1. Exclusion of medical records. As Almeida correctly argues, G.L. c. 233, § 79G does not require any certification of records to be sent to the opposing party prior to trial. Rather, the statute requires that, in order to be admissible at trial, the records must be "subscribed and sworn to under the penalties of perjury" by the physician rendering the services referenced in the records. G.L. c. 233, § 79G. Thus, "attestation by the physician . . . does not have to be included with the notice so long as it is present when the evidence is offered at trial." Mass. G. Evid. § 803(6)(C) note (2017), citing Knight v. Maersk Container Serv. Co., 49 Mass. App. Ct. 254, 256 (2000). Here, Almeida's notice of intent to offer medical records pursuant to G.L. c. 233, § 79G indicated that the records were that of "Robert S. Almeida D.C.," pertaining to the care of the patients involved in the litigation. Thus, Almeida, who was a witness at trial, was in a position to certify the records, making them admissible at trial. Accordingly, the records should not have been excluded on the basis that the physician's attestation had not been sent to opposing counsel in advance. Given the nature of the case, the erroneous exclusion of medical records was prejudicial. Albright v. Boston Scientific Corp., 90 Mass. App. Ct. 213, 224 (2016), citing DeJesus v. Yogel, 404 Mass. 44, 48-49 (1989) (substantial rights of party adversely affected when relevant evidence is erroneously excluded that could have made material difference).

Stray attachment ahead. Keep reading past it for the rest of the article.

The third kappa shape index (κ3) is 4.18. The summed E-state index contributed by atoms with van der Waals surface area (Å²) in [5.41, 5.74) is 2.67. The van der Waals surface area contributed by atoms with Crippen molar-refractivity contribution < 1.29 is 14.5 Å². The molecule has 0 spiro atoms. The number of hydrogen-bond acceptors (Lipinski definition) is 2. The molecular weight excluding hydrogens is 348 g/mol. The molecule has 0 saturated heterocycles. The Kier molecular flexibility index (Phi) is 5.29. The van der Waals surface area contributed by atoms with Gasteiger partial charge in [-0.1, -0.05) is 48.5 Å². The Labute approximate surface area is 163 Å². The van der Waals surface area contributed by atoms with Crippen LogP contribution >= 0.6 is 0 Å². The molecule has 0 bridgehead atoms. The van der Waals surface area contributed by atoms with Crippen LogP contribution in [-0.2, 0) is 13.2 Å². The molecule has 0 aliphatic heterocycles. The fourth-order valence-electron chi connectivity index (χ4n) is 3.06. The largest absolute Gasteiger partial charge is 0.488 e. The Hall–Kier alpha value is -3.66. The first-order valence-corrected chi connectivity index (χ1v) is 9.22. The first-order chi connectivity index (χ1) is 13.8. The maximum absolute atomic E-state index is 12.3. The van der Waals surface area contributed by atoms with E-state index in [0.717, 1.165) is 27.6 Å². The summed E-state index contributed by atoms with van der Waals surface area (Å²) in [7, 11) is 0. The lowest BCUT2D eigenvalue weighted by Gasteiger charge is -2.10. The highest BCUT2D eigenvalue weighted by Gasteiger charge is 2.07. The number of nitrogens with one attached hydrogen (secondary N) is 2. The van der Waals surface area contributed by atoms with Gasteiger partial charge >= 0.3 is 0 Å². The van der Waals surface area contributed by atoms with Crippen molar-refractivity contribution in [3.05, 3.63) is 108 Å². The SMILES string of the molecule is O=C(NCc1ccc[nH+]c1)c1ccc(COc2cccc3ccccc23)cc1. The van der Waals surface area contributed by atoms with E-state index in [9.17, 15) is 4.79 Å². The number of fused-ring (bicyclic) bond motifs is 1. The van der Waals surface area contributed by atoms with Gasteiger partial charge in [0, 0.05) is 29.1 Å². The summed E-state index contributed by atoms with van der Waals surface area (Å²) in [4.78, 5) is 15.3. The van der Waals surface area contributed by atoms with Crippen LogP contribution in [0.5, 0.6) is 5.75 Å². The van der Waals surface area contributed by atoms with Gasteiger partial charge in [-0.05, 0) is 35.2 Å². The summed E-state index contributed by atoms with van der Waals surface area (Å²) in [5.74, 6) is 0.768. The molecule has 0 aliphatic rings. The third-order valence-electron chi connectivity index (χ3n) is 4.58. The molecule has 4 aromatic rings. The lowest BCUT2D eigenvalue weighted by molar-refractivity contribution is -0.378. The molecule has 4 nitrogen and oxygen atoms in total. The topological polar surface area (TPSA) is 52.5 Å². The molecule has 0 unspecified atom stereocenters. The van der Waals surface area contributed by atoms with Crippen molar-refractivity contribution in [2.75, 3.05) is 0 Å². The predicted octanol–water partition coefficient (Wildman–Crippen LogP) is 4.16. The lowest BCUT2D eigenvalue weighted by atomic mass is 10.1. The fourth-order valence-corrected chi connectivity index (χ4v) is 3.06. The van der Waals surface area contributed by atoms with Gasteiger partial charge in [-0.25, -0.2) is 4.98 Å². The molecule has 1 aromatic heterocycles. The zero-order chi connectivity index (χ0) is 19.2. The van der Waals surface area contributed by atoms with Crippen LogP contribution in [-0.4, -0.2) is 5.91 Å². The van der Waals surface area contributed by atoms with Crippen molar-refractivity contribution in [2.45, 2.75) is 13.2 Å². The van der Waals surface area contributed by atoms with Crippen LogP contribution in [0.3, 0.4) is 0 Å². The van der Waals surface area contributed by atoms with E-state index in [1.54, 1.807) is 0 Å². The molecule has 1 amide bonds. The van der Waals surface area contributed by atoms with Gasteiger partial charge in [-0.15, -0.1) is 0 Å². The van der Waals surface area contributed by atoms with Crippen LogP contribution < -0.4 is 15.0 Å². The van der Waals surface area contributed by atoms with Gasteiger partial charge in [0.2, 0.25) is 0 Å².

2. Allowance of motion for directed verdict. On appeal from the allowance of a motion for directed verdict, the court must evaluate whether "anywhere in the evidence, from whatever source derived, any combination of circumstances could be found from which a reasonable inference could be made" in favor of the plaintiff. O'Brien v. Pearson, 449 Mass. 377, 383 (2007), quoting Dobos v. Driscoll, 404 Mass. 634, 656 (1989). To establish his claim for PIP benefits, Almeida was required to establish four elements: (1) an accident occurred, (2) the patients' injuries and their related treatment by Almeida's establishment were causally related to the accident, (3) a Massachusetts automobile liability policy issued by Encompass and covering the vehicle involved in the accident was in effect on the accident date, and (4) there are unpaid amounts due to Almeida for the treatment provided. Advanced Spine Ctrs., Inc. v. Arbella Mut. Ins. Co., 2016 Mass. App. Div. 1, 3, citing Provenzano v. Arbella Mut. Inc. Co., 2007 Mass. App. Div. 46, 47.